Handsome Touring makes lots of sense as a 2.0-litre petrol
320i boasts the same quality cabin as other Threes
Touring cabin and boot are now genuinely practical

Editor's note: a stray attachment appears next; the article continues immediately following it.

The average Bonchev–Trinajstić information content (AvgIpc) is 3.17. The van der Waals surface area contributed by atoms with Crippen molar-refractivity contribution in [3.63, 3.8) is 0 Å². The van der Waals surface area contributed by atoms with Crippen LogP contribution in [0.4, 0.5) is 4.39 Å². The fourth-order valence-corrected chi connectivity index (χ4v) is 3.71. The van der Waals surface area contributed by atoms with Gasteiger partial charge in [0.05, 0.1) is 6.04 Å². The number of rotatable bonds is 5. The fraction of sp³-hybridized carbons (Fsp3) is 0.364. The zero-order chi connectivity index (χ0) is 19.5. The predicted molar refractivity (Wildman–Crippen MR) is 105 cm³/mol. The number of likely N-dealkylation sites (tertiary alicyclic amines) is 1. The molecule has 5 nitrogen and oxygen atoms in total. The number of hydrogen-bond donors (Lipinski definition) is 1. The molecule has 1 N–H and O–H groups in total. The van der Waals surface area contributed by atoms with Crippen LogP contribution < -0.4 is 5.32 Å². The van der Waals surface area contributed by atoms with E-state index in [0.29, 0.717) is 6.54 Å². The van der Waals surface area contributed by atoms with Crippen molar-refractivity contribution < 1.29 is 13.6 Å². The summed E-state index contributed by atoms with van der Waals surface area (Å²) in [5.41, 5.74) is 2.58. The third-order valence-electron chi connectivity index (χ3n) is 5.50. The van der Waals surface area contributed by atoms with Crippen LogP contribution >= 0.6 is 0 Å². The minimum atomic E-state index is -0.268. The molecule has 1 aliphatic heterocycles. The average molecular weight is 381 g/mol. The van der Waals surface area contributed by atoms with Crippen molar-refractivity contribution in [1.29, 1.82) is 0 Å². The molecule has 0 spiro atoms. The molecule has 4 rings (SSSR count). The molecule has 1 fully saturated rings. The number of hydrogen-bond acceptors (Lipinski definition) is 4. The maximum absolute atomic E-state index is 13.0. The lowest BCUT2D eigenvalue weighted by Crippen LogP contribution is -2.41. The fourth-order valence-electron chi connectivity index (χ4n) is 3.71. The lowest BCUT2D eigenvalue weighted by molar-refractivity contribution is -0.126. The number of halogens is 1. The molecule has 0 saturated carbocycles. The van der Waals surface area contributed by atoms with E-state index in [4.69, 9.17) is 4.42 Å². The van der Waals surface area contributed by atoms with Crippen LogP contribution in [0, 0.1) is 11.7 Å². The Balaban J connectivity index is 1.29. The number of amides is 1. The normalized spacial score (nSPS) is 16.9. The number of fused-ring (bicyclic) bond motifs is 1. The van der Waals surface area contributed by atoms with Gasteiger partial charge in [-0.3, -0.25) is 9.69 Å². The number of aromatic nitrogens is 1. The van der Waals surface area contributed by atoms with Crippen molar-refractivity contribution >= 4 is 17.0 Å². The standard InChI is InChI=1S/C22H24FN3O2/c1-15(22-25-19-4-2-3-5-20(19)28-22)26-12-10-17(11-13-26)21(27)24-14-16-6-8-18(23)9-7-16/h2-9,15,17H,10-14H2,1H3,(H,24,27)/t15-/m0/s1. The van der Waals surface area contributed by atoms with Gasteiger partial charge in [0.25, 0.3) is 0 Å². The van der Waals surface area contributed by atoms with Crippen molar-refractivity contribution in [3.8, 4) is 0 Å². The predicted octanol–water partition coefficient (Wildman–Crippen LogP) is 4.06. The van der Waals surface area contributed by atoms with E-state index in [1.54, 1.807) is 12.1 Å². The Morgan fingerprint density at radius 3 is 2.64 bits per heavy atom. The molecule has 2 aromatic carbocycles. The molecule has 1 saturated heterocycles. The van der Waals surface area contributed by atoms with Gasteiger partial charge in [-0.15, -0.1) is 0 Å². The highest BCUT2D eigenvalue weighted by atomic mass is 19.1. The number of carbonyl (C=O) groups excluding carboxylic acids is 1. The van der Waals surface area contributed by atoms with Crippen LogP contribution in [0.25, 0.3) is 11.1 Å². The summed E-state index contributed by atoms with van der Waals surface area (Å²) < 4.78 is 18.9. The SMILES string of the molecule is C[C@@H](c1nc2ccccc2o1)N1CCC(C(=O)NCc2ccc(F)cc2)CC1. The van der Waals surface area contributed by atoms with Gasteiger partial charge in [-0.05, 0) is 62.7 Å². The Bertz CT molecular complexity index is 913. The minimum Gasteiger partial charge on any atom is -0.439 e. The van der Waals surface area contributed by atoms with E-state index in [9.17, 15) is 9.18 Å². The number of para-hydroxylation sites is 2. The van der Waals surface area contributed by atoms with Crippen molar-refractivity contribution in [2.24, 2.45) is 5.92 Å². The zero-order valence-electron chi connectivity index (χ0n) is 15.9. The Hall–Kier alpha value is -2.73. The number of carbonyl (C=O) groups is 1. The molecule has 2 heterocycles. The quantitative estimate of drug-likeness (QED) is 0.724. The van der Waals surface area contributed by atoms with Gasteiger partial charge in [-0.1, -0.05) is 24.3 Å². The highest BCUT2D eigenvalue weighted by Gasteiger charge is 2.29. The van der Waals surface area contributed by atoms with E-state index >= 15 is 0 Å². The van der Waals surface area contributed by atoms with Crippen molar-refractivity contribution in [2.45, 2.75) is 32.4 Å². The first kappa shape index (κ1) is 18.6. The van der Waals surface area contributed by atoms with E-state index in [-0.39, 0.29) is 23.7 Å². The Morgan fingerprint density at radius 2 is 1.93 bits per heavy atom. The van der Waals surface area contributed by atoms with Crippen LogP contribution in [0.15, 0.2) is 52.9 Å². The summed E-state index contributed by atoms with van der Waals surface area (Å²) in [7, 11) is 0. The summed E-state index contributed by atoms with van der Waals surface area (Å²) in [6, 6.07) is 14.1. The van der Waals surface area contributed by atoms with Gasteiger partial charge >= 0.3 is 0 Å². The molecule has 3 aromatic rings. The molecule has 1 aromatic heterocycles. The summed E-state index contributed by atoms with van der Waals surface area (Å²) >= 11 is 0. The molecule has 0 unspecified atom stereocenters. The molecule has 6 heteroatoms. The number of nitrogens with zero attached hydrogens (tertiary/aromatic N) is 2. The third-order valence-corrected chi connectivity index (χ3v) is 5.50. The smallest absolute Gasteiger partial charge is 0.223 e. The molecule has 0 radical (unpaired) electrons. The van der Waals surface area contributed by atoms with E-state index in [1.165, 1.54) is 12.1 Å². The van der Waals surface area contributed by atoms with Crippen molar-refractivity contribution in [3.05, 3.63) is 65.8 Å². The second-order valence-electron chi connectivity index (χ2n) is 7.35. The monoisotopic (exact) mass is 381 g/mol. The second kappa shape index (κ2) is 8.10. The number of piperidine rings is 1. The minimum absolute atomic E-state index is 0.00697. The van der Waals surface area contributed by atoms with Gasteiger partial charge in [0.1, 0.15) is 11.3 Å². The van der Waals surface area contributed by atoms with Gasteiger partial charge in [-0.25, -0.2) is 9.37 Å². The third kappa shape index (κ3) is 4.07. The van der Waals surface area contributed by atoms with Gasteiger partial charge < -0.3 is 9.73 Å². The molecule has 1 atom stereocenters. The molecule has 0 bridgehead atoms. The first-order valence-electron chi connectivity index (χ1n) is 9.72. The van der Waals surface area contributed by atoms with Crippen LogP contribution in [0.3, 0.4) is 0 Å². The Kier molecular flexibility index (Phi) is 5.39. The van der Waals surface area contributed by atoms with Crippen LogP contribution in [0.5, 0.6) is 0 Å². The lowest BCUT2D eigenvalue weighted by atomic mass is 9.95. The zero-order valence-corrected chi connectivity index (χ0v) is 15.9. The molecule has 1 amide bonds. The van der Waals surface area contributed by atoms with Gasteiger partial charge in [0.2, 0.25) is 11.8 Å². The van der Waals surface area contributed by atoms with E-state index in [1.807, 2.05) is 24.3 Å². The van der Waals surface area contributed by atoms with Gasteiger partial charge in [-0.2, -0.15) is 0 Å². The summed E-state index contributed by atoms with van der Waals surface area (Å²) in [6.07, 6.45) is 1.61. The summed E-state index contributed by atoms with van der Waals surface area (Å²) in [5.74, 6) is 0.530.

AT LAST THE BMW 3-series Touring is a proper estate car and not just a stylish and slightly more capacious version of the saloon.In previous models, the Touring tended to be better for journeys to the squash club than to Waitrose. True, you can still buy more estate car space for your money, but not among the BMW’s natural rivals. Mercedes’ C-class and Audi’s A4 estates now can’t match the BMW for loadspace, a remarkable change in the hierarchy.A few weeks ago we road-tested the 325i SE Touring. It had a slightly disappointing low-speed ride but the handling was every bit as good as the saloon’s and it looked better. But at £26,905 it seemed pricey, especially considering the sparse standard equipment.Cue the 320i. If performance isn’t right at the top of your priority list, this new 2.0-litre version makes a lot of sense. The 1995cc four-cylinder engine, made at BMW’s Hams Hall engine plant in Oxfordshire, pumps out 150bhp at 6200rpm and 147lb ft of torque at 3600rpm. Top speed of 137mph is only 8mph down on the 325i’s figure. The 0-62mph time is 2.0sec slower – and that’s pretty noticeable – but a 9.4sec time is still brisk enough for most drivers.Better still, the smaller-engined Touring manages a clear 10mpg fuel consumption advantage (37.2mpg combined for the 325i; 27.5 for the 325i). What’s more, losing two cylinders has more effect on the sound than the refinement. The new four-cylinder engine is smooth and quiet, even when revved hard. It comes with a standard six-speed manual ’box with a six-speed Steptronic auto as a £1490 option.Starting price for the base 320i ES Touring is £23,040, though the £24,070 SE is a better choice as it includes climate control and a multifunction steering wheel.Now you can tell the Joneses you own a 3-series Touring for its image, style, handling – and its practicality.